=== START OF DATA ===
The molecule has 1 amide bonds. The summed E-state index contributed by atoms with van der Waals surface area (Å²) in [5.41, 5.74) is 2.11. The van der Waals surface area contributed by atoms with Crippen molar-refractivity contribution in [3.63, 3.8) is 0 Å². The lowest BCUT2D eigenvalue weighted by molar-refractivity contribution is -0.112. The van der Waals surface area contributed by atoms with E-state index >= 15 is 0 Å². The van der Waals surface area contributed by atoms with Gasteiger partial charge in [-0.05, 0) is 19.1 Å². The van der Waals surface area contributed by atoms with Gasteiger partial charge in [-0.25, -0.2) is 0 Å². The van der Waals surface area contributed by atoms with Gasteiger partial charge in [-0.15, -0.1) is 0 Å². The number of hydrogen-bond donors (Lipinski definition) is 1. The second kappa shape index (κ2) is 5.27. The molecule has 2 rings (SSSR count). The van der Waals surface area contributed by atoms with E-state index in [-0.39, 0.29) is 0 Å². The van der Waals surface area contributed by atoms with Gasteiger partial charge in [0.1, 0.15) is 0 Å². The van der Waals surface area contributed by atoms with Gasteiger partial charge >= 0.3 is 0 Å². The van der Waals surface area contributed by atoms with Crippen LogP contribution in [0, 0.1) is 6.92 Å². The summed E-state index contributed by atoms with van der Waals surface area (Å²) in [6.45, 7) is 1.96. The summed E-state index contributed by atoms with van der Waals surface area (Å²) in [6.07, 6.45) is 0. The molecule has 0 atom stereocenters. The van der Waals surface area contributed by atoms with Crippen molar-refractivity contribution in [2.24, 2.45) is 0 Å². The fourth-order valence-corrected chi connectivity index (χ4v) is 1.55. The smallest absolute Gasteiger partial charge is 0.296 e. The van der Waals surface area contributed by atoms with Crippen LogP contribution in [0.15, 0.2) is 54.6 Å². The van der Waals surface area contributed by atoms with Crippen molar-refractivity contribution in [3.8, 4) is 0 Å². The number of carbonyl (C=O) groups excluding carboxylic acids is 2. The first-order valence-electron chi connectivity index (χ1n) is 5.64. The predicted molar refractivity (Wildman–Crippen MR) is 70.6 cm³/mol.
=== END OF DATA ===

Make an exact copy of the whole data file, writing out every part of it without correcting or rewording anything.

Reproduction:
The molecule has 1 amide bonds. The summed E-state index contributed by atoms with van der Waals surface area (Å²) in [5.41, 5.74) is 2.11. The van der Waals surface area contributed by atoms with Crippen molar-refractivity contribution in [3.63, 3.8) is 0 Å². The lowest BCUT2D eigenvalue weighted by molar-refractivity contribution is -0.112. The van der Waals surface area contributed by atoms with E-state index >= 15 is 0 Å². The van der Waals surface area contributed by atoms with Gasteiger partial charge in [-0.05, 0) is 19.1 Å². The van der Waals surface area contributed by atoms with Gasteiger partial charge in [-0.25, -0.2) is 0 Å². The van der Waals surface area contributed by atoms with Gasteiger partial charge in [-0.15, -0.1) is 0 Å². The number of hydrogen-bond donors (Lipinski definition) is 1. The second kappa shape index (κ2) is 5.27. The molecule has 2 rings (SSSR count). The van der Waals surface area contributed by atoms with E-state index in [-0.39, 0.29) is 0 Å². The van der Waals surface area contributed by atoms with Gasteiger partial charge in [0.1, 0.15) is 0 Å². The van der Waals surface area contributed by atoms with Gasteiger partial charge >= 0.3 is 0 Å². The van der Waals surface area contributed by atoms with Crippen LogP contribution in [0, 0.1) is 6.92 Å². The summed E-state index contributed by atoms with van der Waals surface area (Å²) in [6.45, 7) is 1.96. The summed E-state index contributed by atoms with van der Waals surface area (Å²) in [6.07, 6.45) is 0. The molecule has 0 atom stereocenters. The van der Waals surface area contributed by atoms with Crippen molar-refractivity contribution in [2.24, 2.45) is 0 Å². The fourth-order valence-corrected chi connectivity index (χ4v) is 1.55. The smallest absolute Gasteiger partial charge is 0.296 e. The van der Waals surface area contributed by atoms with Crippen LogP contribution in [0.15, 0.2) is 54.6 Å². The van der Waals surface area contributed by atoms with Crippen molar-refractivity contribution in [3.8, 4) is 0 Å². The number of carbonyl (C=O) groups excluding carboxylic acids is 2. The first-order valence-electron chi connectivity index (χ1n) is 5.64. The predicted molar refractivity (Wildman–Crippen MR) is 70.6 cm³/mol.